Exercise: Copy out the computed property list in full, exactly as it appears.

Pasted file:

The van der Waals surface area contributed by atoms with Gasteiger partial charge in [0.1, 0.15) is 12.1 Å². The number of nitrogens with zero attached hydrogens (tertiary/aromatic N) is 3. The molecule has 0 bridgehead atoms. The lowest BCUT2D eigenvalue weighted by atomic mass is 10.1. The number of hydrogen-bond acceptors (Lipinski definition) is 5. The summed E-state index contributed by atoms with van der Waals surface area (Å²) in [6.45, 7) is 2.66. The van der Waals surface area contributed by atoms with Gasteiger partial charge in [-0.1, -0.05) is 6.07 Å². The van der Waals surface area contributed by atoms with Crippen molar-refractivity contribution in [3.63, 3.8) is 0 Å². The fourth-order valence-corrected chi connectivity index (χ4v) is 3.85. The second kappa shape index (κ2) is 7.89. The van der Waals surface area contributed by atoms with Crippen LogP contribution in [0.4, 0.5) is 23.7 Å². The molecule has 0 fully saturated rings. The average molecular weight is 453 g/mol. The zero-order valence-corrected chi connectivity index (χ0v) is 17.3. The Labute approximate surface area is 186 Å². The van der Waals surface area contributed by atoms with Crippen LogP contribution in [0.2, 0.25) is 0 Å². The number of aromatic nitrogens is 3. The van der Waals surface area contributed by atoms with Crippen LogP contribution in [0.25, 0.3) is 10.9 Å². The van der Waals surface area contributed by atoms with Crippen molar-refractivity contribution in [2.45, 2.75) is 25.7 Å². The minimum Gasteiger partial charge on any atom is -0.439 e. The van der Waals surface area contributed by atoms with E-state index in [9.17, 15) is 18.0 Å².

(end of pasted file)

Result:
The van der Waals surface area contributed by atoms with Gasteiger partial charge in [0.1, 0.15) is 12.1 Å². The number of nitrogens with zero attached hydrogens (tertiary/aromatic N) is 3. The molecule has 0 bridgehead atoms. The lowest BCUT2D eigenvalue weighted by atomic mass is 10.1. The number of hydrogen-bond acceptors (Lipinski definition) is 5. The summed E-state index contributed by atoms with van der Waals surface area (Å²) in [6.45, 7) is 2.66. The van der Waals surface area contributed by atoms with Gasteiger partial charge in [-0.1, -0.05) is 6.07 Å². The van der Waals surface area contributed by atoms with Crippen molar-refractivity contribution in [3.63, 3.8) is 0 Å². The fourth-order valence-corrected chi connectivity index (χ4v) is 3.85. The second kappa shape index (κ2) is 7.89. The van der Waals surface area contributed by atoms with Crippen LogP contribution in [0.4, 0.5) is 23.7 Å². The molecule has 0 fully saturated rings. The average molecular weight is 453 g/mol. The zero-order valence-corrected chi connectivity index (χ0v) is 17.3. The Labute approximate surface area is 186 Å². The van der Waals surface area contributed by atoms with Crippen LogP contribution in [0.2, 0.25) is 0 Å². The number of aromatic nitrogens is 3. The van der Waals surface area contributed by atoms with Crippen LogP contribution in [0.25, 0.3) is 10.9 Å². The van der Waals surface area contributed by atoms with Crippen molar-refractivity contribution in [2.45, 2.75) is 25.7 Å². The minimum Gasteiger partial charge on any atom is -0.439 e. The van der Waals surface area contributed by atoms with E-state index in [9.17, 15) is 18.0 Å².